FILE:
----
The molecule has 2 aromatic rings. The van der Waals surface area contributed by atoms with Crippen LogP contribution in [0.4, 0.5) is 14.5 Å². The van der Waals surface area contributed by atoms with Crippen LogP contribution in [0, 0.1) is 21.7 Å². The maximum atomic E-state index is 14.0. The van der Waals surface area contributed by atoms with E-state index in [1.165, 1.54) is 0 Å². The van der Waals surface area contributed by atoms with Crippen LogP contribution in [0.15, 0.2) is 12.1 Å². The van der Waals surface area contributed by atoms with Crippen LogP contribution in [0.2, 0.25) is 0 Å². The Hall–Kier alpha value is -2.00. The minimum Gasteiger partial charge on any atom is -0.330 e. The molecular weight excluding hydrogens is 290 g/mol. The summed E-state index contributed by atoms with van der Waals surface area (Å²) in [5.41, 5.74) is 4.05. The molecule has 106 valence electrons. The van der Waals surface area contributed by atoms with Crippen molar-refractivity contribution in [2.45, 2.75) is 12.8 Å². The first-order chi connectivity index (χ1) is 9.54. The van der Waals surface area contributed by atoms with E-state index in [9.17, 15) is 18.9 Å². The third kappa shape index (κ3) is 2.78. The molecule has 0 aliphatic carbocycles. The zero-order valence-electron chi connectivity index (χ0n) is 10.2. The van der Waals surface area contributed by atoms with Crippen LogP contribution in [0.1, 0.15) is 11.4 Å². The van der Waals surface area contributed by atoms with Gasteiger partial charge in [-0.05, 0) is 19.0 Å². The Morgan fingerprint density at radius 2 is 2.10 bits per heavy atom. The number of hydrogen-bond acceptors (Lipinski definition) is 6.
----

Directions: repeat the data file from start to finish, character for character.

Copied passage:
The molecule has 2 aromatic rings. The van der Waals surface area contributed by atoms with Crippen LogP contribution in [0.4, 0.5) is 14.5 Å². The van der Waals surface area contributed by atoms with Crippen LogP contribution in [0, 0.1) is 21.7 Å². The maximum atomic E-state index is 14.0. The van der Waals surface area contributed by atoms with E-state index in [1.165, 1.54) is 0 Å². The van der Waals surface area contributed by atoms with Crippen LogP contribution in [0.15, 0.2) is 12.1 Å². The van der Waals surface area contributed by atoms with Crippen LogP contribution in [0.2, 0.25) is 0 Å². The Hall–Kier alpha value is -2.00. The minimum Gasteiger partial charge on any atom is -0.330 e. The molecular weight excluding hydrogens is 290 g/mol. The summed E-state index contributed by atoms with van der Waals surface area (Å²) in [5.41, 5.74) is 4.05. The molecule has 106 valence electrons. The van der Waals surface area contributed by atoms with Crippen molar-refractivity contribution in [2.45, 2.75) is 12.8 Å². The first-order chi connectivity index (χ1) is 9.54. The van der Waals surface area contributed by atoms with E-state index in [9.17, 15) is 18.9 Å². The third kappa shape index (κ3) is 2.78. The molecule has 0 aliphatic carbocycles. The zero-order valence-electron chi connectivity index (χ0n) is 10.2. The van der Waals surface area contributed by atoms with Crippen LogP contribution in [0.1, 0.15) is 11.4 Å². The van der Waals surface area contributed by atoms with Gasteiger partial charge in [-0.05, 0) is 19.0 Å². The Morgan fingerprint density at radius 2 is 2.10 bits per heavy atom. The number of hydrogen-bond acceptors (Lipinski definition) is 6.